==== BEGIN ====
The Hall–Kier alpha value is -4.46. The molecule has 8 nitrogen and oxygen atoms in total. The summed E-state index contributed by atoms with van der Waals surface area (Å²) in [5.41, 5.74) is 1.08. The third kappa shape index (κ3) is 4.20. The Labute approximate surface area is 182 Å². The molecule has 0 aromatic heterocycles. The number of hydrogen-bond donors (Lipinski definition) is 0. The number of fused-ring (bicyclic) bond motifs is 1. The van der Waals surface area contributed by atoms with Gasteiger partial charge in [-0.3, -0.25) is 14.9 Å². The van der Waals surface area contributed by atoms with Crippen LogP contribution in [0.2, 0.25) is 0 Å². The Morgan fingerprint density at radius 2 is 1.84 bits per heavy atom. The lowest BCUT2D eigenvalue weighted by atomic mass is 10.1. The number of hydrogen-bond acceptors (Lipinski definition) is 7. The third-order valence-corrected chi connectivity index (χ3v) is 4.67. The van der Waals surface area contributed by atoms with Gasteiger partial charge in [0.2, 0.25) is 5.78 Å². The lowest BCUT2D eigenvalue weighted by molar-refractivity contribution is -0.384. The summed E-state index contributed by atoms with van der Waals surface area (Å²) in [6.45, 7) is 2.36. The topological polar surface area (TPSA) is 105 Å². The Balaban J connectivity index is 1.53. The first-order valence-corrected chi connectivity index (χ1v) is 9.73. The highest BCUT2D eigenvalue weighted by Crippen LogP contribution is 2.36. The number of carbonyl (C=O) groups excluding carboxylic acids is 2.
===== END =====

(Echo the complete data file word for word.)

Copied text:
The Hall–Kier alpha value is -4.46. The molecule has 8 nitrogen and oxygen atoms in total. The summed E-state index contributed by atoms with van der Waals surface area (Å²) in [5.41, 5.74) is 1.08. The third kappa shape index (κ3) is 4.20. The Labute approximate surface area is 182 Å². The molecule has 0 aromatic heterocycles. The number of hydrogen-bond donors (Lipinski definition) is 0. The number of fused-ring (bicyclic) bond motifs is 1. The van der Waals surface area contributed by atoms with Gasteiger partial charge in [-0.3, -0.25) is 14.9 Å². The van der Waals surface area contributed by atoms with Crippen LogP contribution in [0.2, 0.25) is 0 Å². The Morgan fingerprint density at radius 2 is 1.84 bits per heavy atom. The lowest BCUT2D eigenvalue weighted by atomic mass is 10.1. The number of hydrogen-bond acceptors (Lipinski definition) is 7. The third-order valence-corrected chi connectivity index (χ3v) is 4.67. The van der Waals surface area contributed by atoms with Gasteiger partial charge in [0.2, 0.25) is 5.78 Å². The lowest BCUT2D eigenvalue weighted by molar-refractivity contribution is -0.384. The summed E-state index contributed by atoms with van der Waals surface area (Å²) in [6.45, 7) is 2.36. The topological polar surface area (TPSA) is 105 Å². The Balaban J connectivity index is 1.53. The first-order valence-corrected chi connectivity index (χ1v) is 9.73. The highest BCUT2D eigenvalue weighted by Crippen LogP contribution is 2.36. The number of carbonyl (C=O) groups excluding carboxylic acids is 2.